Raise your hand if you are still trying to fill teacher vacancies, even though it’s the end of the first semester. How about if you’ve had teachers start the year, but they’ve since exited? Maybe you’ve heard this: “I’m considering not staying another year because even though I love my students, I no longer feel connected to the work.” These experiences represent an aspect of our current educational landscape. Teachers are conflicted about leaving the classroom and pursuing roles outside of education. School leaders are struggling to retain strong talent and hire new members. These are pressing challenges.
More than ever, teachers need connections and opportunities to talk about student learning, celebrate progress and discuss overcoming challenges. The welcome and standard structure of PLCs in schools is an obvious route for these professional conversations. It is easy for meetings to be eaten up with personal stories, professional questions, and school concerns. It distracts from the intention of this time, which is designed to ensure students are at the center of teaching and learning.
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At Education Elements, we define personalized learning as an instructional approach that empowers students to build ownership of their learning. And, as students transitioned back into schools in the wake of remote and hybrid learning, our district partners across the country emphasize that this student-centered approach to teaching has never been more needed. With buzzwords floating around like “learning loss,” we are at risk of losing the full story of how educators have always endeavored to meet students where they are. At this moment, personalized learning is emerging as a critical process that equips educators with the practices to support students in getting the instruction they need, when they need it.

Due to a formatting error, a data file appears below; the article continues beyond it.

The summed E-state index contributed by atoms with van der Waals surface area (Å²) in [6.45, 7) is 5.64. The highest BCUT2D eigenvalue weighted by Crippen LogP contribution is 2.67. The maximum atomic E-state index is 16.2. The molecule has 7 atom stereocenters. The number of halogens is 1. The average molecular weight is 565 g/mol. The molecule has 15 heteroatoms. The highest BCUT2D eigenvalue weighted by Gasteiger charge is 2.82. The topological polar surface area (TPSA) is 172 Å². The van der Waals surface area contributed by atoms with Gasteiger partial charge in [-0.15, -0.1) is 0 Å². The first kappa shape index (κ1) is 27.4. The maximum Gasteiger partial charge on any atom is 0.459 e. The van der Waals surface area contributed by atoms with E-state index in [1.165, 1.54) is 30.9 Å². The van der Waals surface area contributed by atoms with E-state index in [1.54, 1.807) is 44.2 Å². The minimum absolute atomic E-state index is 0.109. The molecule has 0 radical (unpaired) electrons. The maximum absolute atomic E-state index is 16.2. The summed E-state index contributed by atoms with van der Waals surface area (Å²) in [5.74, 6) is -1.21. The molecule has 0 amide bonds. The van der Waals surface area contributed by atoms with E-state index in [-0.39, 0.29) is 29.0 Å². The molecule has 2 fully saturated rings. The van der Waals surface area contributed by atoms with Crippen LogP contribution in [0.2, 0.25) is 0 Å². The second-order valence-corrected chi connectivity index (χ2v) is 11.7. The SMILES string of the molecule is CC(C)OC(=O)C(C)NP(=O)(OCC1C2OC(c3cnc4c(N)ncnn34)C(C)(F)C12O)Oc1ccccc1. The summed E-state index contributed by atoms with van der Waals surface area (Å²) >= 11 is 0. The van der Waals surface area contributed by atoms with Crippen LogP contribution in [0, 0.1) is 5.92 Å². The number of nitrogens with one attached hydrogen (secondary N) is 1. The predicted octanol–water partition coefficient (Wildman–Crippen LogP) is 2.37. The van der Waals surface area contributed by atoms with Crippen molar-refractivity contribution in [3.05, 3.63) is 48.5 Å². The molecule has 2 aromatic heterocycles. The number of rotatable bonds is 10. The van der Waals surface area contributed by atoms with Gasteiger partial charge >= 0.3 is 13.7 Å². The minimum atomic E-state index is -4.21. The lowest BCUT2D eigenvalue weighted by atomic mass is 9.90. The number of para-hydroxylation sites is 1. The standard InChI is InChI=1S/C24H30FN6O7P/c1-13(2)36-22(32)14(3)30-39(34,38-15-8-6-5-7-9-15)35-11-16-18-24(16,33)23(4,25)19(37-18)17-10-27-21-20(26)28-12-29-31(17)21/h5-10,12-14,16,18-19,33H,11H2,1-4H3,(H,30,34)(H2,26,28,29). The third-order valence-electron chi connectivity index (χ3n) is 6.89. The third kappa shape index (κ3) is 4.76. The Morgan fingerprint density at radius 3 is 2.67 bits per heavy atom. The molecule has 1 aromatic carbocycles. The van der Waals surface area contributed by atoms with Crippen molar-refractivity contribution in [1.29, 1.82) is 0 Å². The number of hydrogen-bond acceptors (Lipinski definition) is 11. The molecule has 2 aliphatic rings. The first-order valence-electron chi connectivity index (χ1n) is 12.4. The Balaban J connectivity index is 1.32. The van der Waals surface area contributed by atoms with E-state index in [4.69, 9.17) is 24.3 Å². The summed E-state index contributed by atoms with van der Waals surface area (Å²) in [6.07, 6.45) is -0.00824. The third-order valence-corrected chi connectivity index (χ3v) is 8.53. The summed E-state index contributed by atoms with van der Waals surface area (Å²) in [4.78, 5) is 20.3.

If you lead a district, school, or department, or if you are a teacher yourself, then you may have seen that civil discourse that relies on evidence is increasingly under attack. We might experience this, at times locally in our Board meetings, and nationally in the broader conversation.
"Feedback is a gift." Most of us have heard this common phrase as educators, coaches, and professionals. But if feedback is a gift, why does receiving it sometimes trigger uneasiness, anxiety, and stress?
We all know that teachers should feel appreciated every day. As a former high school science teacher, I was filled up by the positive notes from students, small gifts, and verbal affirmations received during teacher appreciation week. Recognition is an important way for teachers to feel appreciated; we believe that in our four essential elements of teacher belonging (Agency, Development, Equity, and Wellness), appreciation is relevant to all categories, especially Development and Wellness.